Physical Geography

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timer Asked: Apr 18th, 2017

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I need a complete answers on the geography questions. short answers needed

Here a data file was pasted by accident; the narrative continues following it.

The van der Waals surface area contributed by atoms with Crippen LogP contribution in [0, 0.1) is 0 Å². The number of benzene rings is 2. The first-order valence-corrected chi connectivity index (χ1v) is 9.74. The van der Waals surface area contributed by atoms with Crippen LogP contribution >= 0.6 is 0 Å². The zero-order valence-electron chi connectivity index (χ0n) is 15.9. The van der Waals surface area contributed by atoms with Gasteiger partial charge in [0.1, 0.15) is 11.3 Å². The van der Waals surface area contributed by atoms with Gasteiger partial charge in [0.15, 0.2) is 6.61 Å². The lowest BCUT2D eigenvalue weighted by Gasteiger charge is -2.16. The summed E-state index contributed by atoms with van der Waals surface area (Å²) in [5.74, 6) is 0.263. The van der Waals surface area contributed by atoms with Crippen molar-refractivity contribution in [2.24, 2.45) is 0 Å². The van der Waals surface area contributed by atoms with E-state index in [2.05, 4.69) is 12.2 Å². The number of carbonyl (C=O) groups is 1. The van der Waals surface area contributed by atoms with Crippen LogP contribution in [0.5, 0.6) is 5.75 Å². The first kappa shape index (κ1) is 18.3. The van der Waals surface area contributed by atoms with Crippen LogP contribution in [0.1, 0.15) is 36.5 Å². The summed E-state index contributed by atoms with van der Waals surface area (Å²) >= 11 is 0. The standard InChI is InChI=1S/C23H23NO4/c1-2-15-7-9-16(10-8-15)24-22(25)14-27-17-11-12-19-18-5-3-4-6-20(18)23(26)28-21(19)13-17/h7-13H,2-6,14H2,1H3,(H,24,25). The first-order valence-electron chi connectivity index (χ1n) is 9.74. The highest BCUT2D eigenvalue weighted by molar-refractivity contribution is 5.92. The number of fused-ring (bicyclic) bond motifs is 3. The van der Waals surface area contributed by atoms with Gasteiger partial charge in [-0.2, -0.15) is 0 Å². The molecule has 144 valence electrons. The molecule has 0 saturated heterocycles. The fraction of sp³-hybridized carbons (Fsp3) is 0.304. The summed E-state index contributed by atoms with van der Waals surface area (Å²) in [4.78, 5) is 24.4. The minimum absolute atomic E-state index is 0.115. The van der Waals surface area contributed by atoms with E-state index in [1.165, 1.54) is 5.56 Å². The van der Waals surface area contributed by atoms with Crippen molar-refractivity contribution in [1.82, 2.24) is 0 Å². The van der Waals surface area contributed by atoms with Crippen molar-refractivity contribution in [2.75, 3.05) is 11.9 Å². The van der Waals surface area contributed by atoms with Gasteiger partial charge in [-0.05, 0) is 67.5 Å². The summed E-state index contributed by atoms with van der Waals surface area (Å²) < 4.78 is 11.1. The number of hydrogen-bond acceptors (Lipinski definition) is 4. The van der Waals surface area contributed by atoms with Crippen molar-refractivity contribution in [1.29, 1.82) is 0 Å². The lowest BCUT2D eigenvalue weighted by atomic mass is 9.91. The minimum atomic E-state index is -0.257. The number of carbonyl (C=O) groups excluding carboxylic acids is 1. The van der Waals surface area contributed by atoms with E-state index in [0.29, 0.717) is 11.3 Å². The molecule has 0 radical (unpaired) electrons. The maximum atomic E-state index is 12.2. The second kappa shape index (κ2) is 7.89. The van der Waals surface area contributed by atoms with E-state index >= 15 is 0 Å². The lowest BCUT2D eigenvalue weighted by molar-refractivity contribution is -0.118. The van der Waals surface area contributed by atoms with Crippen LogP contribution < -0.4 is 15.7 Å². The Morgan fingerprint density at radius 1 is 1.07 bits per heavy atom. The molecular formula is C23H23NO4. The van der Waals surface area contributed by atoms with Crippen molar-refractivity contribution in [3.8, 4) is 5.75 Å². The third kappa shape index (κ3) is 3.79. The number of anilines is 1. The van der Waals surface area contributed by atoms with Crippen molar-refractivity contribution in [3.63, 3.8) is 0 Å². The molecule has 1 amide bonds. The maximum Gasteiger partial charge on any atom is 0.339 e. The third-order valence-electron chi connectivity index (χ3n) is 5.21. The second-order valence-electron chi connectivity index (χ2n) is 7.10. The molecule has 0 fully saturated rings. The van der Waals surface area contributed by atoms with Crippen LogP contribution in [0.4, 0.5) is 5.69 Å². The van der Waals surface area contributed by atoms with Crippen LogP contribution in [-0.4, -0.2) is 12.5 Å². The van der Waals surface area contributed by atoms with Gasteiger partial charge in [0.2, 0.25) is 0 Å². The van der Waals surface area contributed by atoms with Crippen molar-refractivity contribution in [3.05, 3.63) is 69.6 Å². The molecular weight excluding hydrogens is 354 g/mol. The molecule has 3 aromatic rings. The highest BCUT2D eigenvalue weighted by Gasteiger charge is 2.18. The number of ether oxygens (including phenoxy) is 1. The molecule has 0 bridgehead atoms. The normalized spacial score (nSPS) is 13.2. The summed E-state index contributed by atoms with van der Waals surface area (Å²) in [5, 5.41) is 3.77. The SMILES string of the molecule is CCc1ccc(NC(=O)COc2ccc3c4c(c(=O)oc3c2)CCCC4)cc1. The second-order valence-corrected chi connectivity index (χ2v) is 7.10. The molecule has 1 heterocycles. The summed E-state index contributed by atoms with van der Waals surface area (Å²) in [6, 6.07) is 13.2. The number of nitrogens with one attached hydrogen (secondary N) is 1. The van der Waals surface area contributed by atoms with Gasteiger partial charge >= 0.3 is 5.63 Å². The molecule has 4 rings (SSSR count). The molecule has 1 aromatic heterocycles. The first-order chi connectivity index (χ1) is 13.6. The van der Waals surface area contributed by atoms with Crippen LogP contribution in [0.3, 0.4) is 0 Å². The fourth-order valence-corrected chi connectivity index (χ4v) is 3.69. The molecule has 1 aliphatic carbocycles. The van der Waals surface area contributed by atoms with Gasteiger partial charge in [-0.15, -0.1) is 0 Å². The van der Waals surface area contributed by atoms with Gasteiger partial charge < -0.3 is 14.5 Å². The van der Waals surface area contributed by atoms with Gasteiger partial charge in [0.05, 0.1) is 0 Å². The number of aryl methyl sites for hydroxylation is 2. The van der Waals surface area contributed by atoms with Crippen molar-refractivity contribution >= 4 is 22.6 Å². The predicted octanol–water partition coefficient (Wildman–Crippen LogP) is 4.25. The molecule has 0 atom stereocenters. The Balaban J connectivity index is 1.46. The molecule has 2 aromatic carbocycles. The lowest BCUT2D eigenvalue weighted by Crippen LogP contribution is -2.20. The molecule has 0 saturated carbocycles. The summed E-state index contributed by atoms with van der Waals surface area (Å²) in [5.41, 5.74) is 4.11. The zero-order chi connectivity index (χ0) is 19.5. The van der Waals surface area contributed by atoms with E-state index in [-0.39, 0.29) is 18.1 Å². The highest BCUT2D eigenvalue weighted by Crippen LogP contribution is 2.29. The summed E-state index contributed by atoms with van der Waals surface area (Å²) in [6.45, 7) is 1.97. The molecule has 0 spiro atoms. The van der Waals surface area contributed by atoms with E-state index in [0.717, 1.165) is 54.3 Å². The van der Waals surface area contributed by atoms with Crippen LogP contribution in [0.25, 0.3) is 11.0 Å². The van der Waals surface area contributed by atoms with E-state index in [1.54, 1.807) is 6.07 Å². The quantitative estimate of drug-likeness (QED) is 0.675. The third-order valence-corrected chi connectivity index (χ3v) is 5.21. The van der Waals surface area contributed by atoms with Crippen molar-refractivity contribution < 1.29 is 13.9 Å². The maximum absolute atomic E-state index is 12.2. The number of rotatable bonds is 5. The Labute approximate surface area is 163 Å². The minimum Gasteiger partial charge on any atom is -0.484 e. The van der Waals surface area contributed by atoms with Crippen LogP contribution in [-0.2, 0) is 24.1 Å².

Please use the below instruction to answer all the questions Introduction – Section 1 Topography is the shape of the land. Topographic maps are used to aid in the visualization of the shape of the land. Topographic maps include the accurate representation of places, directions, distances and elevations. People use topographic maps for things like planning a hike and purchasing a piece of property. Elevation and Contour Lines: Elevation, typically measured relative to sea level whose elevation is arbitrarily said to be zero, is represented by contour lines on topographic maps. A contour line is a line of equal elevation. Contour lines are vertically spaced using contour intervals (CI). For instance, USGS topographic maps commonly space contour lines 5, 10, 20, 40, or 80 feet apart. Hence, using a 20-foot contour interval each contour line is represents a change in elevation of 20 feet relative to adjacent contour lines. Only one contour interval is used per map. The contour interval of a typical USGS topographic map is given beneath the graphical scale bar. Remember, contour lines never cross. When the contour interval is not specified, subtracting the value of two labeled contour lines and dividing by the number of contour lines between them can calculate the contour interval. In most cases, the labeled contours are bold lines that are called index contours. Index contours always have 5 contour lines between them. Contour intervals differ from map to map based on relief of the region (i.e., mountainous vs. flat plains). Some maps will be in feet, while others will have units of meters. Make sure to look closely at the map to see if it is using English units or the International System (SI) units. When determining the elevation of a point on a contour line, report it as the value of the contour line (e.g. 20 ft). When determining the elevation of a point between contour lines, interpolate the elevation to the closest foot. If this isn't possible, give a range of values, between the adjacent contour lines. For example, on a map with a 20 ft contour interval a house could be interpolated as having an elevation of about 32 ft or be reported as having an elevation of 21-39 ft. Exact elevations are given for selected spots on many topographic maps. Such elevations are shown using the following tools: bench mark - a point on a map where the elevation is given to the nearest foot and a bronze disk is placed at the location. The disk is intended for use by future surveyors or interested parties. These points are usually represented by a triangle or an X on a map, with a number next to it. On the map a benchmark might appear as: X BM 2031, in which case the ‘BM' denotes bench mark and the number 2031 is the elevation of the benchmark. In the field, finding a bench mark shown on map can be a difficult task. Most benchmarks are affixed to rock outcrops, buildings, or cement anchors. spot elevation - a point on a map where the elevation is given to the nearest foot. Spot elevations are found atop summits, major landmarks, or convenient points. On a map, a spot elevation may appear as: X 3281. If an elevation value is given beside a road junction or similar confluence of streams, paths, etc... the elevation is a spot elevation for the intersection of the map features. water surface elevation - the mean elevation of the surface of a body of water, such as a lake, may be given. The elevation of the water surface will be shown on the surface of the water body. Introduction – Section 2 Coordinate Systems: There are many different systems for specifying positions on the earth's surface. The importance of such systems should be obvious. If you wish to precisely refer a person to a particular point, say a cave entrance, you could try and describe to them where the entrance lay on a map or you could simply give them the coordinates that specify the location. Use of common coordinate systems removes the uncertainty associated with verbal descriptions. The most commonly used coordinate systems are: latitude and longitude, Universal Transverse Mercator (UTM), and township and range. Each is essentially an imaginary grid, or network of lines used to express the position on the earth's surface. Positions are determined and expressed in a manner similar to that of X-Y points on grid paper. With the advent of Global Positioning Systems (GPS), UTM and latitude/longitude positions are more in use today than ever before, though we will focus on latitude/longitude in this exercise. Latitude and longitude The latitude/longitude coordinate system utilizes an imaginary, grid of lines called meridians of longitude and parallels of latitude (see Figure 1). Lines of longitude run north-south between the poles. Lines of latitude form parallel east-west rings across the globe. The equator is assigned 0o degrees latitude. Latitude increases as one gets closer to a pole. The north pole has a latitude of 90o N(orth) and the south pole has a latitude of 90o S. Note that while latitude lines run east-west, they measure all positions relative to north-south. Longitude lines run around the earth in a north-south direction through the poles, but they measure distance east- west of the Prime Meridian. The Prime Meridian passes through Greenwich, England, a city near London. The Prime Meridian is assigned 0o longitude. Longitude values increase from 0o to180o as one moves east of the Prime Meridian and decrease from 0o to -180o to the west. They may also be represented as 0 E to 180 E and 0 W to 180 W. Because the earth is a sphere, longitude values achieve their highest values on the side of the earth opposite the Prime Meridian. Note that longitude lines are not rings. Longitude lines are arcs beginning and ending at the poles. The latitude/longitude coordinate system uses degrees. Latitude is actually the vertical angle from the equatorial plane to any place on the earth, while longitude measures the horizontal angle between that same position and the plane of the Prime Meridian (see Figure 1). Remember that distances around a circle are measured in degrees, with 1 revolution (circle) = 360 degrees. However, when you consider that the earth's circumference at the equator is 24,860 miles each degree must represent 69 miles! If you were to give someone the longitude and latitude of a point to the nearest degree they would know the location within about 49 miles (an area of roughly 9600 miles). Obviously, we need still more information to precisely locate a point on the earth's surface. Therefore, degrees are further divide into minutes and seconds. Degrees and minutes are divided into 60 increments. Thus, 1 degree equals 60 minutes and 1 minute equals 60 seconds. These proportions are also written using symbols: 1o = 60', and 1' = 60", respectively. The division of units is very similar to time on a clock. Figure 1: the globe and latitude/longitude Topographic maps usually cover only a small area of the globe (2 degrees of latitude and longitude, or less). On topographic maps where longitude and latitude are less than a degree, they are given in minutes and seconds. For example, 75° 35' 15" means seventy-five degrees [75°], thirty-five minutes [35'], and fifteen seconds [15"]. These readings of longitude and latitude are given at the corners of each topographic map, with smaller subdivisions, usually in minutes and seconds shown along the map edges (Figure 2). Note that a compass direction MUST be included with a latitude reading and can also be included with a longitude reading. For instance a latitude of 39° 23" 56' could be north or south of the equator. Latitude is either N or S, and longitude is E or W. Actual determination of longitude/latitude points on a map requires: 1. Finding reference ticks on the map with given values of longitude and/or latitude that lie on both sides of the point of interest (note that the degrees are left off on some tick marks so make sure these are added back on when noting the latitude and longitude coordinates) 2. Measurement, with a ruler, of the location of the point of interest relative to the reference ticks. 3. Estimation of the point’s latitude and longitude. Figure 2: latitude and longitude values as presented on a topographic map Points to Ponder: Because the earth is a spheroid, longitude lines converge at the poles. Thus, the distance between longitude lines is greatest at the equator and least at/near the poles. Latitude lines are not affected because they run east-west and are evenly spaced rings. As a result, a map covering a 1° X 1° area at the equator would be roughly square. A 1° X 1° from near a pole would be a very tall rectangle or sliver! For mid-latitudes, such as the contiguous United States, such a map would be a rectangle whose height is slightly greater than its width. Because of the systematic distortion of longitude line spacing, the grid of latitude/longitude lines is not rectangular. The boundaries of mass produced USGS topographic maps are coincident with longitude/latitude lines. For instance, the popular 7.5 minute topographic quadrangle series divides the contiguous United States into 7.5" X 7.5" areas. The USGS also prepares 1° X 2° and 15" X 15" maps. You should now be able to order these maps according to the amount of area each covers, their relative scale (small to large), and levels of resolution and detail. Introduction – Section 3 Information contained on topographic maps: Topographic maps contain a wide variety of information about landscapes. The following are a few of the more general, but important values that can be determined using a topographic map. Height (or depth) - the difference in elevation between the highest point and the lowest point of a local feature (e.g. a hill). For example, a hill with whose base lies at an elevation of 1000 feet and whose top lies at an elevation of 1200 feet is 200 ft high. People commonly refer to the height of a mountain as the elevation of its summit; do not confuse these two meanings! We will strictly refer to height as the distance between the elevation of the base of an object and its summit. If this seems confusing, remember that a six-foot tall woman always has a height of six feet whether she is standing on a beach at sea level or atop a 14,000-foot peak. Relief - the difference in elevation between the highest and lowest points in a region or map. Low relief is usually 10's to 100's of feet of difference and is found where the topography is relatively flat (e.g. a coastal plain). Moderate relief is 100's to 1000's of feet (e.g. Appalachian Mountains). High relief is 1000's to several 1000's of feet and is found where the topography is steep with large changes in elevation over short distances (e.g. Rocky Mountains). Extreme relief is many 1000's of feet (e.g. Everest). Additional Definitions: North symbols: True Geographic North – location of the spin axis (beneath the North Star, map arrow with a star) Magnetic North – location that the needle of a compass will point (arrow labeled MN; in this case, magnetic north declination is 10 degrees West) Grid north – location of north at the center of the US grid (arrow labeled GN) Representative Fraction Scale – The size of the map. A 1:24,000 scale map is 24,000 times smaller than the place it represents (refer to Week 1 Lab: Map Scale for more information if needed). Quadrangle – a typical USGS 7.5-minute topographic map is called a quadrangle map. It’s name can be found in the upper right-hand corner of the topo map. Adjacent quadrangle names are located along the margins of the map or in a box diagram at the bottom of the map. Introduction – Section 4 Reading or making a Contour Map: contour maps are a means of showing a three-dimensional surface on a two-dimensional piece of paper or computer screen. Where a simple map (e.g. a road map) shows only horizontal relationships, contour maps show vertical relationships as well. As with road maps, the relative location of objects in east-west, north-south dimensions are shown on contour maps. However, contour and topographic maps also display earth's third dimension: elevation. Elevation is conveyed by contour lines (discussed previously). By reading the values of contour lines an experienced map user can actually visualize the three-dimensional landscape the map represents (Figure 3). Here are a few tips to help you read topographic map contours: 1. Contour lines connect points of equal elevation; therefore every point along a contour line is the exact same elevation. 2. Both hills and depressions are represented by contour lines in the form of concentric contour lines (Figure 4). In order to distinguish hills from depressions, small marks, called hachures, are drawn on the contour lines within a depression (Figure 4). 3. Contour lines bend across streams. The bend is usually so sharp that the contour forms a ‘V' across the stream. The ‘V' points upstream (Figure 5). 4. The closer the contours, the greater the gradient or relief of an area (e.g., a hill or cliff). Contours that are far apart indicate flatter land. Figure 3: a picture showing how the contour lines translate into shape of the land surface. The top drawing shows the land surface with contours superimposed; the bottom drawing shows contours on a map view of the land. Note how the two drawings relate. www.sir-ray.com A. B. Figure 4: hills and depressions form bulls-eye patterns, however, the depression is illustrated with hachure marks as shown in B. Faculty.icc.edu Figure 5: contour lines typically “V” upstream. Faculty.icc.edu Common USGS Topographic map symbols: Reading Contour Maps www.csulb.edu 1. What is the contour interval of this map? ______________ meters (1 point) 2. Using the information provided and the above map, interpolate (estimate) the elevation of the following locations (the x marks the location spot), and assume the units are in meters: (3 points) A. ____________ B. ____________ C. ____________ D. ____________ E. ____________ F. ____________ Answer the following questions using the Week 4 - Mount St. Helens map provided in Doc Sharing. (1 point each) Border of the Map 3. Who published this map? ____________________ 4. What is the publish date of this map?_____________________ 5. How much difference is there between magnetic north and geographic north on this map (in degrees)? ________________ 6. If you were to leave this map and need to find the quadrangle map immediately adjacent to the southwest what is the name of the map would you need to look up?_____________ 7. What are the units for the contour interval?________________ 8. Why do they call this map a 7.5-minute map?__________________ 9. What is the latitude and longitude of the northern peak of Butte Camp Dome found on the west side of the map (to the nearest 30” mark)? _____________________________________ Map Symbols 10. What are the green shaded areas on the map? _____________ 11. What are the blue line features? ______________ 12. What are the blue vegetation symbols in the lower right corner? ______________ 13. What are the areas shown with blue outlines and blue contour lines? _______________ 14. What are the brown speckles found along the upper map margin? _______________ Contours 15. What is the highest elevation along the rim of the 1980 crater of Mount St. Helens (don’t forget the units)? ____________ 16. What is the height of the hill in the very southeast corner of the map (south of the paved road with a benchmark of x3350) as measured from the flat plain to the hill peak? ______________